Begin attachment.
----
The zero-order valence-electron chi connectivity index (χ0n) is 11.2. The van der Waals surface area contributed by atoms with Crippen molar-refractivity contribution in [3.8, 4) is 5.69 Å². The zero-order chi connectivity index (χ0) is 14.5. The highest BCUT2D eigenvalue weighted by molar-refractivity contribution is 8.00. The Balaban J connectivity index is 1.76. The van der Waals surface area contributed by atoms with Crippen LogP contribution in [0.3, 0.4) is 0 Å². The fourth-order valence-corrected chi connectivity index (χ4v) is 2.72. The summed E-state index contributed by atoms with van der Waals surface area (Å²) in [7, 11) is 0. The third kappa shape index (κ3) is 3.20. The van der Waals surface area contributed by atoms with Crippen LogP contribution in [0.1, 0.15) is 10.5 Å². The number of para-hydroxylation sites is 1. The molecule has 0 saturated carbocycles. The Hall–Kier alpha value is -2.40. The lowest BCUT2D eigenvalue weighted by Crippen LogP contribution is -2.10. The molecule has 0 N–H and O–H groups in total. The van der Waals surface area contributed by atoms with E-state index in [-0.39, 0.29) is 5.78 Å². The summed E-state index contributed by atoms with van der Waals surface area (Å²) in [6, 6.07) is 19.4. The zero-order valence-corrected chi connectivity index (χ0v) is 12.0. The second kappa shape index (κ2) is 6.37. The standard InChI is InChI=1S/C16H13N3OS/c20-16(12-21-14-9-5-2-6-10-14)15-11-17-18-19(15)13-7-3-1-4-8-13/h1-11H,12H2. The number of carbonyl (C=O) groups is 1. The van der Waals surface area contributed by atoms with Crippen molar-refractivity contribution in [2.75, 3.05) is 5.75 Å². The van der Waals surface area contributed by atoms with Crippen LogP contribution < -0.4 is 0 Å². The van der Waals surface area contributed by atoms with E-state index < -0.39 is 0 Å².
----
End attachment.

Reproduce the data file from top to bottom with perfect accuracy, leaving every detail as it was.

The zero-order valence-electron chi connectivity index (χ0n) is 11.2. The van der Waals surface area contributed by atoms with Crippen molar-refractivity contribution in [3.8, 4) is 5.69 Å². The zero-order chi connectivity index (χ0) is 14.5. The highest BCUT2D eigenvalue weighted by molar-refractivity contribution is 8.00. The Balaban J connectivity index is 1.76. The van der Waals surface area contributed by atoms with Crippen LogP contribution in [0.3, 0.4) is 0 Å². The fourth-order valence-corrected chi connectivity index (χ4v) is 2.72. The summed E-state index contributed by atoms with van der Waals surface area (Å²) in [7, 11) is 0. The third kappa shape index (κ3) is 3.20. The van der Waals surface area contributed by atoms with Crippen LogP contribution in [0.1, 0.15) is 10.5 Å². The number of para-hydroxylation sites is 1. The molecule has 0 saturated carbocycles. The Hall–Kier alpha value is -2.40. The lowest BCUT2D eigenvalue weighted by Crippen LogP contribution is -2.10. The molecule has 0 N–H and O–H groups in total. The van der Waals surface area contributed by atoms with E-state index in [-0.39, 0.29) is 5.78 Å². The summed E-state index contributed by atoms with van der Waals surface area (Å²) in [6, 6.07) is 19.4. The zero-order valence-corrected chi connectivity index (χ0v) is 12.0. The second kappa shape index (κ2) is 6.37. The standard InChI is InChI=1S/C16H13N3OS/c20-16(12-21-14-9-5-2-6-10-14)15-11-17-18-19(15)13-7-3-1-4-8-13/h1-11H,12H2. The number of carbonyl (C=O) groups is 1. The van der Waals surface area contributed by atoms with Crippen molar-refractivity contribution in [2.75, 3.05) is 5.75 Å². The van der Waals surface area contributed by atoms with Crippen LogP contribution < -0.4 is 0 Å². The van der Waals surface area contributed by atoms with E-state index < -0.39 is 0 Å².